With layoffs, Bleacher Report does away with its user-generated roots
By Sahil Patel
Bleacher Report is finally washing its hands of the amateur contributor business the company originally made its name on.
As reported by Politico, Turner-owned millennial sports publisher Bleacher Report has laid off about 50 employees. A majority of the cuts were within the editorial operations department — junior copy editors and similar roles that were responsible for managing articles and other posts submitted by Bleacher Report’s fleet of amateur writers and list-makers, sources said. With Bleacher Report investing more on higher-quality content, including original video and prominent writers like Howard Beck, these positions were no longer necessary to the company.
“Some of our colleagues will be parting ways with the company this week, as their positions no longer align with current organizational goals,” said Bleacher Report CEO Dave Finocchio in a staff memo.
A source stressed that these layoffs are an “isolated situation” to eliminate parts of the business that were no longer a priority. Last year, Turner committed to investing $100 million on Bleacher Report over the course of three years as Bleacher Report attempts to build a social- and sports-centric lifestyle brand for younger males. That’s still the plan. In his memo to staff, Finocchio pointed out how Bleacher Report has added 170 employees in the past year with 45 more positions it’s still looking to fill. Additions include a branded content team and a team dedicated to creating original entertainment programming. Overall, Bleacher Report has about 400 employees.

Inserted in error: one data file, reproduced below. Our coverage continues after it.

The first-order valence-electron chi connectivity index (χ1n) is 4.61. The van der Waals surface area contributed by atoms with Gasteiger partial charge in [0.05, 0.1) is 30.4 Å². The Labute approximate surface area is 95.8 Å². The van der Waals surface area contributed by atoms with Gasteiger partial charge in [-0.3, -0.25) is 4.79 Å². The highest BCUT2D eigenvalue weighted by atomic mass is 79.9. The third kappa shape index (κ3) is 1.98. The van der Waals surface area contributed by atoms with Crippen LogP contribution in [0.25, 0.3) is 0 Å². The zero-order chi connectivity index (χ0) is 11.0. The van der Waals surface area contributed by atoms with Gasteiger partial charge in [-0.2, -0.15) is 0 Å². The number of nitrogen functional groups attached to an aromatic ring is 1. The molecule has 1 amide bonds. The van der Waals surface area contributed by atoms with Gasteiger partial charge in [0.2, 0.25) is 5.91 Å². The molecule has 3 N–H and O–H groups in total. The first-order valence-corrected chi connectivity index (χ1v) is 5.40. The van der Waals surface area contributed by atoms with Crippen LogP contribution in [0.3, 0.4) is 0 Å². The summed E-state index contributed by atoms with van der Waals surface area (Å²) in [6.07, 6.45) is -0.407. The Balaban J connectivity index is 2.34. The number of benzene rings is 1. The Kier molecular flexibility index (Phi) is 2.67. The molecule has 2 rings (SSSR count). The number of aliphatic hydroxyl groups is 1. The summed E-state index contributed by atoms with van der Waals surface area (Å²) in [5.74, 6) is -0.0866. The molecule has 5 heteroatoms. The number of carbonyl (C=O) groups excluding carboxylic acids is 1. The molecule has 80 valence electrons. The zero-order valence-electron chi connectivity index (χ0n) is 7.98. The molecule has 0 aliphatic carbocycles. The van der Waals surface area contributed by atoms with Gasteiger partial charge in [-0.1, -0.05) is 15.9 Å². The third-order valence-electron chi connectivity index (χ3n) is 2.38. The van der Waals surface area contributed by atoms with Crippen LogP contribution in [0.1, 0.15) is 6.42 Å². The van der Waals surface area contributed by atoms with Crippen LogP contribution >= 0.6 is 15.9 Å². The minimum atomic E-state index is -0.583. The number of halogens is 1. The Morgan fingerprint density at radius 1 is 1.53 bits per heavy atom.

That said, while video remains a priority, some video staffers were among those to be laid off. With Bleacher Report looking to produce fewer traditional, in-studio shows (mostly focused on sports analysis and commentary), some staffers involved in those productions were let go, a source said.
“I do want to emphasize, contrary to a report earlier today, we could not be more committed to video – especially those offering compelling storytelling and which are shareable in nature – as well as college football coverage,” said Finocchio in the memo. “They are both very important to our business and will remain so.”
Here’s the full memo:
As you all know, Bleacher Report and our collective industry are rapidly changing and B/R is accelerating at a tremendously fast pace. We’ve grown considerably over the last few years and we continue to make strategic decisions to further invest in our people and provide all of you with the resources needed to foster continued growth for our company.
We are succeeding. Our brand has never been stronger, especially when it comes to driving a deep connection between our premium content and the engagement with it from our core millennial fan base. Simply put, no publisher has positioned itself as well as B/R in this area.
And, while we have earned a leadership position, we are doubling down with ambitious goals for 2017 and beyond. Last year, Turner announced an incremental $100 million investment in B/R over the next few years. I’m pleased to share we are already seeing positive results stemming from that decision.
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